So it’s no surprise that the public gives Congress such low favorable ratings, because it deserves them. The real question is, how do we deal with the groups that have legitimate gripes about their government? I’m not referring to the bigots and the racists who have embraced the candidacy of Donald Trump. Their idea of “making America great again” is turning back the clock to segregation, outright discrimination and marginalizing ethnic groups. We’ve come a long way since the 1960s, and no one should be allowed to bring back those ugly times.

There are many Americans who can’t find jobs, through no fault of their own. Every new technology that you read about results in some group of people losing their jobs. The need for the country to clean up the environment causes coal miners in West Virginia, Kentucky and Pennsylvania to lose their jobs, with virtually no possibility of being trained for new ones. Politicians like Trump can promise to bring back coal and steel jobs, but in his heart he knows that those jobs are never returning.

At the risk of being nostalgic, I’d like to bring back some of the old days as a way to jump-start our economy. In 1935, America was hurting. In the aftermath of the Great Depression, millions of people were out of work. While our country today is much healthier, with booming industries, we need to get the poorer areas of the nation working again. A simpler solution would be to copy the old Works Progress Administration.

The WPA was the brainchild of President Franklin D. Roosevelt. According to Wikipedia, in the 1930s it was the most aggressive government agency, hiring mostly unskilled men to carry out public works projects, the construction of buildings and roads. Many of today’s post offices contain murals painted by out-of-work artists. Almost every city or town in America had a park, bridge or school built using federal funds. Workers were paid the prevailing wage, and at least it gave them something that politicians strive for — hope.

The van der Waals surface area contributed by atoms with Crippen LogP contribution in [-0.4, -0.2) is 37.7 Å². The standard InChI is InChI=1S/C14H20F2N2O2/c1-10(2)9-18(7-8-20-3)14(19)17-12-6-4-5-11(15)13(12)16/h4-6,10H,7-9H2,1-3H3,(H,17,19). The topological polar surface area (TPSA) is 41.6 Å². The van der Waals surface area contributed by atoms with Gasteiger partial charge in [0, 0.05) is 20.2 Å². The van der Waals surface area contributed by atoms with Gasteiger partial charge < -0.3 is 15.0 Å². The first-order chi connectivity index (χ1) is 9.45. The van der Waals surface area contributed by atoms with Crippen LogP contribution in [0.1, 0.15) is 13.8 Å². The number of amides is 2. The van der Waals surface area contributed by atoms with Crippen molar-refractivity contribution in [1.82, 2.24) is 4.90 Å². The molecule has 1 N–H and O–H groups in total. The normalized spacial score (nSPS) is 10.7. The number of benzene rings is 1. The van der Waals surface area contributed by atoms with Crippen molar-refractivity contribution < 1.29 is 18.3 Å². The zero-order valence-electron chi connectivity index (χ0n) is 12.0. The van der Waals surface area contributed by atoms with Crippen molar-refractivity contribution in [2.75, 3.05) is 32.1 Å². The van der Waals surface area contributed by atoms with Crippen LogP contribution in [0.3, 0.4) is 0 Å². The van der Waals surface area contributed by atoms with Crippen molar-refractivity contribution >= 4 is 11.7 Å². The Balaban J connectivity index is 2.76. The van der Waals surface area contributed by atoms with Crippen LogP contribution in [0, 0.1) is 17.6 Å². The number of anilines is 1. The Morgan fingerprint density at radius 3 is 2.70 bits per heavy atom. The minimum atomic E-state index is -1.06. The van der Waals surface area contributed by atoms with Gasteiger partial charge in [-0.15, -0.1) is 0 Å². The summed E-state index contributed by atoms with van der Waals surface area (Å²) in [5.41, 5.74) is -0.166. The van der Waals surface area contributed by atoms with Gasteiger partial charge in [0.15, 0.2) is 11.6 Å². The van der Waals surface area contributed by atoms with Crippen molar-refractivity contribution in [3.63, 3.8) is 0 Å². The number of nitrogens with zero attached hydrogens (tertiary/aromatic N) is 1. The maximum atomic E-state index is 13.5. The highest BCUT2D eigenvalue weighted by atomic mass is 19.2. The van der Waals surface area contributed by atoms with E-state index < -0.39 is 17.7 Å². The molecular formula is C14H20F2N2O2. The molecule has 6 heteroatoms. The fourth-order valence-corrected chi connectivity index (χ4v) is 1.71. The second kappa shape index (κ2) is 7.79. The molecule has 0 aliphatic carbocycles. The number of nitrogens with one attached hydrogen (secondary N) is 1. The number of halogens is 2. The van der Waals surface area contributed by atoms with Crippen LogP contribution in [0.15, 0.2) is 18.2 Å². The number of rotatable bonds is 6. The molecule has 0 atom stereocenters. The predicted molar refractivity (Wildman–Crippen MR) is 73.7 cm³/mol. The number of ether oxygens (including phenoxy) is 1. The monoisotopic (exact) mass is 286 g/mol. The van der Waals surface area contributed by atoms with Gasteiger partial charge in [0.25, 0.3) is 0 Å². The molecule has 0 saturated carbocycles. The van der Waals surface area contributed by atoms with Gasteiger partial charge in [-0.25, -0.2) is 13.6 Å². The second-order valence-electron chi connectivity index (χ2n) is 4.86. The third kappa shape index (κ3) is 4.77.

The WPA created 8.5 million jobs and gave unskilled workers across the country the chance to feel wanted. Many years later, President Jimmy Carter got money for programs that allowed police departments to hire civilian workers to relieve uniformed employees from desk duties. It wasn’t as big as the WPA, but it helped people get a paycheck and gave them the chance to be productive. I’m not in favor of big handouts, but there are a lot of people out there who are ready to help rebuild our sagging infrastructure.

I’ve heard all of the arguments about government giveaways, but this Congress hasn’t figured out a way to appropriate one extra dollar for rebuilding our country. Taking a look back at the past could result in a brighter future for many Americans.

 

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Is Trump’s Women Problems Ours?

Is Trump’s Women Problems Ours?

While watching the first presidential debate, I couldn’t help thinking that I was watching a performance of “My Fair Lady.”  

On a number of moments, I thought that Donald Trump, in his demeaning style, was Professor Henry Higgins and he was addressing Hillary Clinton as if she was poor Liza Doolittle.

Trump insisted on interrupting her and made numerous side noises and grunts.  

I wondered whether he would do the same thing if Barack Obama or Bill Clinton was his adversary.  

I don’t claim to be an expert on body language, but his annoyance and demeanor pointed to the fact that not only doesn’t he like her, he has a woman problem.

This debate raises an underlying issue that no pollster is asking about or at least has not been reported.  

The question that will linger as Election Day approaches is whether voters want a woman running the country?  

There is no doubt that there are a lot of men in the heartland who would gladly share a beer with Donald Trump.  

Besides the fact that Trump would never share a beer with them, they wouldn’t think of having a sit down with Hillary at a Sunday football game.

The White House has a history of tough-minded presidential spouses helping run the country.  

Going as far back as Woodrow Wilson, his wife was in charge while Wilson was ailing from a stroke.  

If you think Presidents Jimmy Carter and Ronald Reagan made all their own decisions you are sadly mistaken.